U.S. Supreme Court
American Express Co. v. Iowa, 196 U.S. 133 (1905)
American Express Co. v. Iowa
Argued December 2, 1904
Decided January 3, 1905
196 U.S. 133
The writ of error in O'Neil v. Vermont, 144 U. S. 344, was dismissed because it did not appear that the commerce clause of the Constitution was relied on in, was called to the attention of, or passed on by, the state court, and the case is inapposite where it appears that the protection of commerce clause was properly set up, relied upon in, and denied by, the state court.
Bowman v. Chicago, 125 U. S. 465, Leisy y. Hardin, 135 U. S. 100, Rhodes v. Iowa, 170 U. S. 412, Vance v. Vandercook Co. No. 1, 170 U. S. 438, rest on the broad principle of the freedom of commerce between the states, of the right of citizens of one state to freely contract to receive and send merchandise from and to another state, and on the want of power of one state to destroy contracts concerning interstate commerce valid in the states where made.
The right of the parties thereto to make a contract, valid in the state where made, for the sale and purchase of merchandise and in so doing to fix the chanroblesvirtualawlibrary
time when, and condition on which, completed title shall pass is beyond question.
Without passing on the questions whether the property in a C.O.D. shipment is at the risk of buyer or seller and when the sale is completed, a package of intoxicating liquor received by an express company in one state to be carried to another state, and there delivered to the consignee C.O.D. for price of the package and the expressage, is interstate commerce and is under the protection of the commerce clause of the federal Constitution and cannot, prior to its actual delivery to the consignee, be confiscated under prohibitory liquor laws of the state.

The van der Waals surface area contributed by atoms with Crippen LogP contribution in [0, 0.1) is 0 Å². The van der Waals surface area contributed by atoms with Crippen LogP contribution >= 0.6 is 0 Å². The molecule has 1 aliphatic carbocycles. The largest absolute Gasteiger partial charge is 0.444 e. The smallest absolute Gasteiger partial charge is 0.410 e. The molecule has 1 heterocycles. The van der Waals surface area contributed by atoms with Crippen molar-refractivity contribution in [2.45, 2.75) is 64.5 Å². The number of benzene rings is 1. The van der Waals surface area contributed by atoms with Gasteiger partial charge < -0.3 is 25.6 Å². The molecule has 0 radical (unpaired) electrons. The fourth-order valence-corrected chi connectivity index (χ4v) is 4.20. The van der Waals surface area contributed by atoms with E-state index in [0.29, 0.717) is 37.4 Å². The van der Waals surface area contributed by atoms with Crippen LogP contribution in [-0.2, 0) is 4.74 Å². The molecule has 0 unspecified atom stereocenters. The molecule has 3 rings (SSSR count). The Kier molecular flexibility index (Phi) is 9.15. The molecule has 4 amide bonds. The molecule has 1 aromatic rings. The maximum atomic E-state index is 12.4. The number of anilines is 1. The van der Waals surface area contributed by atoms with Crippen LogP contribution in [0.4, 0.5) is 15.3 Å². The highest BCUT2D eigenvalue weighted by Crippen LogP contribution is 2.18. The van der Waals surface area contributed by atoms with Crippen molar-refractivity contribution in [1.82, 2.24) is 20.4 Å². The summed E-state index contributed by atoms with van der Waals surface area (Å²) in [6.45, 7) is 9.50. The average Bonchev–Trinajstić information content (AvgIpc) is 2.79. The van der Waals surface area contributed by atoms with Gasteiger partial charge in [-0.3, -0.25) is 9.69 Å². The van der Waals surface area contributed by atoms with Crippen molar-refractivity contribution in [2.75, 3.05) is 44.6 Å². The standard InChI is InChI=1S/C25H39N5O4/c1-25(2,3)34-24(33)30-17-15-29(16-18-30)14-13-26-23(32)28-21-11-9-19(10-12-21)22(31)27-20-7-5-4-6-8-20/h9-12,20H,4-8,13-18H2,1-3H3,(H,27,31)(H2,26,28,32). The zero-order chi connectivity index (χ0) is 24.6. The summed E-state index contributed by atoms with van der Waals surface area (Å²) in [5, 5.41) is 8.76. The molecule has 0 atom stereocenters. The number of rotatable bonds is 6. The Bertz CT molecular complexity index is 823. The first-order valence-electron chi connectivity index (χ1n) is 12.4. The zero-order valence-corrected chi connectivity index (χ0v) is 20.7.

The American Express Company received at Rock Island, Illinois, on or about March 29, 1900, four boxes of merchandise to be carried to Tama, Iowa, to be there delivered to four different persons, one of the packages being consigned to each. The shipment was C.O.D., three dollars to be collected on each package, exclusive of thirty-five cents for carriage on each. On March 31, the merchandise reached Tama, and on that day was seized in the hands of the express agent. This was based on an information before a justice of the peace, charging that the packages contained intoxicating liquor held by the express company for sale. The express company and its agent answered, setting up the receipt of the packages in Illinois, not for sale in Iowa, but for carriage and delivery to the consignees. An agreed statement of facts was stipulated admitting the receipt, the carriage, and the holding of the packages as above stated. The seizure was sustained. Appeal was taken to a district court. The express company and its agent amended their answer, specially setting up the commerce clause of the Constitution of the United States. There was judgment in favor of the express company, and the State of Iowa appealed to the supreme court and obtained a reversal. 118 Iowa, 447. This writ of error was prosecuted. chanroblesvirtualawlibrary